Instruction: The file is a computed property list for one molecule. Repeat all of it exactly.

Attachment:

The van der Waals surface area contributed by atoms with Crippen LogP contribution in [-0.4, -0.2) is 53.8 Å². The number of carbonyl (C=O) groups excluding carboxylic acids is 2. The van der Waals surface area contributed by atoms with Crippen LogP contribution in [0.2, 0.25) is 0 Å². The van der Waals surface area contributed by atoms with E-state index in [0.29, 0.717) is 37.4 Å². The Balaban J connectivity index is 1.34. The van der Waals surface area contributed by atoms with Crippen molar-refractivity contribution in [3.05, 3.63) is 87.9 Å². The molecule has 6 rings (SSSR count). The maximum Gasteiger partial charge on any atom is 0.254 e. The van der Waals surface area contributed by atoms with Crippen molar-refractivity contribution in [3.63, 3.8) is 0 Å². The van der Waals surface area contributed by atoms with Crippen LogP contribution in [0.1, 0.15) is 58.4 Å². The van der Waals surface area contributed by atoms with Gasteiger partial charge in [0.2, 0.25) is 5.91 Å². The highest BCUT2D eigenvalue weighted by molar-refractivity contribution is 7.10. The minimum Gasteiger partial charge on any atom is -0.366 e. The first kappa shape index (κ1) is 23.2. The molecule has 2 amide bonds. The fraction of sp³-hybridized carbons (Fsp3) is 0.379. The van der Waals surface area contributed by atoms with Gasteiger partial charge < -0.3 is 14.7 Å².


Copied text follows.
The van der Waals surface area contributed by atoms with Crippen LogP contribution in [-0.4, -0.2) is 53.8 Å². The number of carbonyl (C=O) groups excluding carboxylic acids is 2. The van der Waals surface area contributed by atoms with Crippen LogP contribution in [0.2, 0.25) is 0 Å². The van der Waals surface area contributed by atoms with E-state index in [0.29, 0.717) is 37.4 Å². The Balaban J connectivity index is 1.34. The van der Waals surface area contributed by atoms with Crippen molar-refractivity contribution in [3.05, 3.63) is 87.9 Å². The molecule has 6 rings (SSSR count). The maximum Gasteiger partial charge on any atom is 0.254 e. The van der Waals surface area contributed by atoms with Crippen molar-refractivity contribution in [3.63, 3.8) is 0 Å². The van der Waals surface area contributed by atoms with Crippen LogP contribution in [0.1, 0.15) is 58.4 Å². The van der Waals surface area contributed by atoms with Gasteiger partial charge in [0.2, 0.25) is 5.91 Å². The highest BCUT2D eigenvalue weighted by molar-refractivity contribution is 7.10. The minimum Gasteiger partial charge on any atom is -0.366 e. The first kappa shape index (κ1) is 23.2. The molecule has 2 amide bonds. The fraction of sp³-hybridized carbons (Fsp3) is 0.379. The van der Waals surface area contributed by atoms with Gasteiger partial charge < -0.3 is 14.7 Å².